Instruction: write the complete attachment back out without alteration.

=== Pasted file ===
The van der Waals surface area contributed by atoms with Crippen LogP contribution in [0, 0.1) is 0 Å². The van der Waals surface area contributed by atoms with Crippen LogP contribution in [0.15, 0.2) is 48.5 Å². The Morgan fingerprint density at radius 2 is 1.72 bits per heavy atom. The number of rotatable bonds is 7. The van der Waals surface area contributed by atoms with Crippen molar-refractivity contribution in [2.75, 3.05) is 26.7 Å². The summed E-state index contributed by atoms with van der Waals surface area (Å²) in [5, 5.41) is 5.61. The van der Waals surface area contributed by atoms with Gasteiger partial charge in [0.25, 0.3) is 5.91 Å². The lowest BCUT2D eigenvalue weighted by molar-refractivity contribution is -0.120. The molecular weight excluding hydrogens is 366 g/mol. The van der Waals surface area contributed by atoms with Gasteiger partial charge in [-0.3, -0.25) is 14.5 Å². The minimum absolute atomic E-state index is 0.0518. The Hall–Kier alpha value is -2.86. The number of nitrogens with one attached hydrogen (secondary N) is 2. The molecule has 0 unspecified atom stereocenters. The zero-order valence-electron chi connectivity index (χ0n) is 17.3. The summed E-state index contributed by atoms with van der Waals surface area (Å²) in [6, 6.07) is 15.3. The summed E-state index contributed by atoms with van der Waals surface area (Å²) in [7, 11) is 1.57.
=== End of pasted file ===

The van der Waals surface area contributed by atoms with Crippen LogP contribution in [0, 0.1) is 0 Å². The van der Waals surface area contributed by atoms with Crippen LogP contribution in [0.15, 0.2) is 48.5 Å². The Morgan fingerprint density at radius 2 is 1.72 bits per heavy atom. The number of rotatable bonds is 7. The van der Waals surface area contributed by atoms with Crippen molar-refractivity contribution in [2.75, 3.05) is 26.7 Å². The summed E-state index contributed by atoms with van der Waals surface area (Å²) in [5, 5.41) is 5.61. The van der Waals surface area contributed by atoms with Gasteiger partial charge in [0.25, 0.3) is 5.91 Å². The lowest BCUT2D eigenvalue weighted by molar-refractivity contribution is -0.120. The molecular weight excluding hydrogens is 366 g/mol. The van der Waals surface area contributed by atoms with Gasteiger partial charge in [-0.3, -0.25) is 14.5 Å². The minimum absolute atomic E-state index is 0.0518. The Hall–Kier alpha value is -2.86. The number of nitrogens with one attached hydrogen (secondary N) is 2. The molecule has 0 unspecified atom stereocenters. The zero-order valence-electron chi connectivity index (χ0n) is 17.3. The summed E-state index contributed by atoms with van der Waals surface area (Å²) in [6, 6.07) is 15.3. The summed E-state index contributed by atoms with van der Waals surface area (Å²) in [7, 11) is 1.57.